Jackson Heights flags on sidewalk

When stepping off the 7, E, and F trains that service Jackson Heights, passengers take in the aromas of fried green onions, sauteed beef, and coriander. Upon exiting the station, they are met with signs in dozens of languages and all sorts of shops. This intermingling of cultures signifies the diversity of Jackson Heights, one of Queens‘ most multiethnic neighborhoods. Hard hit by the coronavirus pandemic, the neighborhood is now bouncing back.

Jackson Heights began as a white middle-class neighborhood, according to the Macaulay Honors College at CUNY, but now hosts multiple ethnic enclaves. With so much packed into a few blocks, the neighborhood hosts many gems all in a tiny radius. Here is an inside peak at one of the most diverse neighborhoods in New York City.

1. Jackson Heights once had an airport

Today, the Bulova Corporate Center sits where Holmes Airport once operated.

From 1929 to 1940, Holmes Airport operated out of Jackson Heights. Constructed by real estate developer E. H. Holmes, the airport took up 220 acres within an undeveloped area of the neighborhood. During its decade of operation, Holmes airport had two hangars, an office, a flight school, a Goodyear blimp hangar, and two gravel runways. Some of the airport’s first flights departed for Miami in a Ford Trimotor plane.

It was ultimately the opening of La Guardia Airport in 1939 that forced Holmes Airport to close. John F. Kennedy International Airport opened in 1943 and Newark Liberty International Airport opened in 1928, a year before Holmes. A veterans home and Bulova watch factory took its place, and the Bulova Corporate Center sits there today.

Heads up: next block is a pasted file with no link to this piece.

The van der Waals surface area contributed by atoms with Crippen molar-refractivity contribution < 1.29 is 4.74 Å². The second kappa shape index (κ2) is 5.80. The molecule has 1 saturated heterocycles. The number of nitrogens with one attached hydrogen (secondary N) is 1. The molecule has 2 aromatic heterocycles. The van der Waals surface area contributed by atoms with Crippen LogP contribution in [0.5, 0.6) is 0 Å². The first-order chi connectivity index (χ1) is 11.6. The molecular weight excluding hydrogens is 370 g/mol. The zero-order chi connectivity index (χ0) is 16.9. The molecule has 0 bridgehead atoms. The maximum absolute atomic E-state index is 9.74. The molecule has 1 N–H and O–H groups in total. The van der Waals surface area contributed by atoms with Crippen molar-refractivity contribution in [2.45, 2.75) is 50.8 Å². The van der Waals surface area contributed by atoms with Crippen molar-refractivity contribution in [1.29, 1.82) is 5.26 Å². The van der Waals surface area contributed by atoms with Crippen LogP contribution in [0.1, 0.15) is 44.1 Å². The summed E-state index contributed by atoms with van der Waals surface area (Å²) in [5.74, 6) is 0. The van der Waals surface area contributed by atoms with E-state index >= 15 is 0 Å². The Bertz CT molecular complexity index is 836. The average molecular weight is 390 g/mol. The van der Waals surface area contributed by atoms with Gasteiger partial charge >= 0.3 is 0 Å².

2. Jackson Heights is the site of the first Garden City community in the U.S.

Secrets of Jackson Heights Garden City
Vibrant green gardens line portions of the Jackson Heights community.

Sir Ebenezer Howard of the United Kingdom created the Garden City Movement, which pushed for planned urban communities surrounded by nature. In these Garden Cities, residents would live in harmony with nature and be free from urban stress. Edward A. MacDougall, founder of the Queensboro Corporation, worked with Howard to create the first Garden City community in the United States in the early 20th century in what would become Jackson Heights.

As development started, Laurel Court became the first Garden City apartment building in the nation. Eventually the Queensboro Corporation hired architect Andrew J. Thomas to further the development of the neighborhood. After the addition of the subway, the influence of the Garden City Movement within Jackson Heights decreased since the area became a commuter neighborhood. Nevertheless, one of Thomas’s most significant additions to the neighborhood is the still extant Linden Court, a 10-building development complex that surrounds green space.

3. Jackson Heights residents speak around 167 languages total

Secrets of Jackson Heights PS 69